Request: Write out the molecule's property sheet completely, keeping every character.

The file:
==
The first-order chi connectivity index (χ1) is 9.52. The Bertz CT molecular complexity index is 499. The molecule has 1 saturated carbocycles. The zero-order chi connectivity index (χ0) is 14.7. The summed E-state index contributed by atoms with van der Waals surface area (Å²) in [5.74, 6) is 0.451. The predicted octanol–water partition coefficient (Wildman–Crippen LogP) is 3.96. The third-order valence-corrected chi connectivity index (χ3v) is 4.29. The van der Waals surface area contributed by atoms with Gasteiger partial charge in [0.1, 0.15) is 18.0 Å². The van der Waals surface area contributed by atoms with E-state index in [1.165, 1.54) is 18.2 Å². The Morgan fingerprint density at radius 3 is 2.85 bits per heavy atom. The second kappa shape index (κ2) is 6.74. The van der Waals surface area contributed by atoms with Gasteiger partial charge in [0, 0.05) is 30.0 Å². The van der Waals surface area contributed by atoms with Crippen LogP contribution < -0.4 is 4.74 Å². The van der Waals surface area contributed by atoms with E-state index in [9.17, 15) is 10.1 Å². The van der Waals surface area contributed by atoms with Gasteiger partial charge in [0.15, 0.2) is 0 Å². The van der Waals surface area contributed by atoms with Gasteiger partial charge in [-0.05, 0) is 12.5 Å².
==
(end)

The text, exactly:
The first-order chi connectivity index (χ1) is 9.52. The Bertz CT molecular complexity index is 499. The molecule has 1 saturated carbocycles. The zero-order chi connectivity index (χ0) is 14.7. The summed E-state index contributed by atoms with van der Waals surface area (Å²) in [5.74, 6) is 0.451. The predicted octanol–water partition coefficient (Wildman–Crippen LogP) is 3.96. The third-order valence-corrected chi connectivity index (χ3v) is 4.29. The van der Waals surface area contributed by atoms with Gasteiger partial charge in [0.1, 0.15) is 18.0 Å². The van der Waals surface area contributed by atoms with E-state index in [1.165, 1.54) is 18.2 Å². The Morgan fingerprint density at radius 3 is 2.85 bits per heavy atom. The second kappa shape index (κ2) is 6.74. The van der Waals surface area contributed by atoms with Gasteiger partial charge in [0, 0.05) is 30.0 Å². The van der Waals surface area contributed by atoms with Crippen LogP contribution < -0.4 is 4.74 Å². The van der Waals surface area contributed by atoms with E-state index in [9.17, 15) is 10.1 Å². The van der Waals surface area contributed by atoms with Gasteiger partial charge in [0.15, 0.2) is 0 Å². The van der Waals surface area contributed by atoms with Gasteiger partial charge in [-0.05, 0) is 12.5 Å².